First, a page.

Move to Theatre District nearing completion

by Beacon Staff • September 28, 2005

As construction of the Piano Row Building at 150 Boylston St. and renovation of the Paramount Theatre progresses, Emerson's students and staff remain divided over whether the move to the Theatre District will benefit the college.

The Piano Row Building, scheduled to open Sept. 2006, is both on time and on budget, Vice President of Public Affairs David Rosen said. The Paramount Center complex will be completed by fall 2008, Rosen said.

Across campus, Emerson properties at 100 Beacon, 132-4, Beacon 96 Beacon and 6 Arlington streets will not go on the market until spring or early summer, according to Rosen. All four properties will be sold to "the highest qualified bidder."

Some students who live in these dorms said that in selling the buildings, Emerson will be sacrificing a part of its spirit.

"It makes me sad," sophomore acting major Nick Fenster said. "Instead of selling the west side buildings, they should keep them. Emerson dorm life will have no character because everyone will live in a hotel. I'm glad that I'm not living on campus next year."

Rosen said the new building will bring much-needed space to the college community. The 14-story Piano Row complex will include rooms for about 560 students, space for meeting rooms, a new student union, a dining hall and various administrative offices, Rosen said.

The building will also house a regulation-size NCAA basketball court, which athletes said would make games more accessible to students and fans. The school's basketball games are currently played at other area colleges.

"I think this new facility will be great for the team's morale," said sophomore basketball player Ellie Fietlinger. "It has been a struggle always having to drive to Pine Manor [the Chestnut Hill college where Emerson plays its home games]."

Women's Head Basketball Coach Melissa Hart also said she thought the new court would help school spirit at Emerson. Hart said about 20 to 30 fans currently attend basketball games and about half of those fans are players' family members.

"I will tell you I am thrilled about the new facility," Hart said. "I cannot wait until we have our first season there next year and have home fans to create even more excitement."

The Piano Row building will be the first completely new residence facility built by Emerson College in its 125-year existence, Rosen said.

The Paramount Center, which cost Emerson $70 million, will include the Paramount Theatre, the neighboring Arcade building and an area known as the North Lot, which is located behind the complex.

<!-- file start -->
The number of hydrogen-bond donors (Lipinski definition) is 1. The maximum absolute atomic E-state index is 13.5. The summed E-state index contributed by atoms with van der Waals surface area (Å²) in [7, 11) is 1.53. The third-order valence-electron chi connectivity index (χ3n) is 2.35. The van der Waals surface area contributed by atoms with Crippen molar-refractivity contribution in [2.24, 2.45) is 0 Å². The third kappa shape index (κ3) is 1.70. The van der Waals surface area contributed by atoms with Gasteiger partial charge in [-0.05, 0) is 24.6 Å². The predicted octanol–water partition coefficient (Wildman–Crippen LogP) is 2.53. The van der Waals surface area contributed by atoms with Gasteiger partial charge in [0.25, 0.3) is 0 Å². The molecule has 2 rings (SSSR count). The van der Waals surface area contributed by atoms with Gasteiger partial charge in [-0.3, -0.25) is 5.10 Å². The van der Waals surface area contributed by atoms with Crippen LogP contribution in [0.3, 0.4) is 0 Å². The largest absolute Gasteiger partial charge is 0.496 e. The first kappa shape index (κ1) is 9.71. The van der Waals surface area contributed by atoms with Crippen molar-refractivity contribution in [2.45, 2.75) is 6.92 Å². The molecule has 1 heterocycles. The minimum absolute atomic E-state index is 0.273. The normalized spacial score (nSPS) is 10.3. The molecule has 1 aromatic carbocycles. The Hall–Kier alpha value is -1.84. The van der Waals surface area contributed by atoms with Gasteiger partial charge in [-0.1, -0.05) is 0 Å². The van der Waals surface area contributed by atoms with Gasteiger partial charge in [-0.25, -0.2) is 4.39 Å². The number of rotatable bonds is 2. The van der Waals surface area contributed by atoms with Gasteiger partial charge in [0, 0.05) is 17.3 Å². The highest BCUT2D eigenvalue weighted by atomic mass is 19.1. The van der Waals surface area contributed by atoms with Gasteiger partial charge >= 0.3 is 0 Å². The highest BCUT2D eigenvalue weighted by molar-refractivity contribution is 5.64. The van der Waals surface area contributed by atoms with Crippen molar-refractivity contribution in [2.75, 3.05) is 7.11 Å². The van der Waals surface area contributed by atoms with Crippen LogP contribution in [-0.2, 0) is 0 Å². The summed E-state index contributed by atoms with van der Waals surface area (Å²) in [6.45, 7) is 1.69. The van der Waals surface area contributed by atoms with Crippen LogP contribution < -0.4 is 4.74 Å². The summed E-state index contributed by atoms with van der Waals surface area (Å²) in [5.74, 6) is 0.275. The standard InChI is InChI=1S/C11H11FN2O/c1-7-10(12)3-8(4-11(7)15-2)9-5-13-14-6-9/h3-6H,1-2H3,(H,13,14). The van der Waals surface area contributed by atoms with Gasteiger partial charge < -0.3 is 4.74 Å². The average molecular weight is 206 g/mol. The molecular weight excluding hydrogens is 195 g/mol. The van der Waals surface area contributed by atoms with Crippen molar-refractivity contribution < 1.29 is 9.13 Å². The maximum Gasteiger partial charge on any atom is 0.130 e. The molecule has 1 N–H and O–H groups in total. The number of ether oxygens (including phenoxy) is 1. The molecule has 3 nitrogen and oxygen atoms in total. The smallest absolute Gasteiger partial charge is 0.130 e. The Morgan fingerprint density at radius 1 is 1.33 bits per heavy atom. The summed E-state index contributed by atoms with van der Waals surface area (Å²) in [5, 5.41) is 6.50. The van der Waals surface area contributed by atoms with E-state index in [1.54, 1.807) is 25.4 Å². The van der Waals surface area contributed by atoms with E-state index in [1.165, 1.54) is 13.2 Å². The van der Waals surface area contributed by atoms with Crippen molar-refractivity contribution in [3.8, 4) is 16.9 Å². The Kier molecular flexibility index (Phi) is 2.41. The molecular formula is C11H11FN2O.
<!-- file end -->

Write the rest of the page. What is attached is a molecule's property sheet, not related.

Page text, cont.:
The Arcade building will be a residence hall housing 250 students. The Paramount will be renovated into two separate theatres that will seat 450 and 150, respectively, and the North Lot property will be developed into a Performance Development Center.

The exteriors of both buildings were restored by the previous owners, Millennium Partners-Boston.

Rosen said the insides of those facilities, however, need a great deal of work.

The complex will include space for rehearsal and productions for Emerson's performing arts classes.

"I have heard several students commenting on the lack of rehearsal and studio space on campus," Rosen said. "But when [the Performance Development Center] is finished, we will go from not having enough space to having too much."

Meghan Evans, a freshman marketing communications major and dance minor, expressed her frustrations with the lack of practice room.

"It's very disappointing because I was under the impression that there were more facilities here," Evans said. "When I came for the April Preview, they told me there were more facilities and classes [for the dance program]."

Rosen also said that many of the theatre department offices and classrooms will be moved to the new Paramount Center complex when it is completed.

In a statement released after the groundbreaking ceremony for the Piano Row building in March 2004, President Jacqueline Liebergott said, "When I was named president of Emerson College in 1993, I had a dream-a vision really-of building a new campus ... one that would meet the academic and extracurricular needs of a school like ours in the 21st century."

Despite the new facilities, some students, like 100 Beacon St. Resident Assistant (RA) Larry Cohen, feel the Theatre District move will not be beneficial to Emerson.

"The dynamics of the new building will leave us with a sterile dorm environment instead of the rich and historical west side campus," Cohen, a junior film major, said. "It will be cookie cutter housing. I think the camaraderie among students will be different and the school pride altered."

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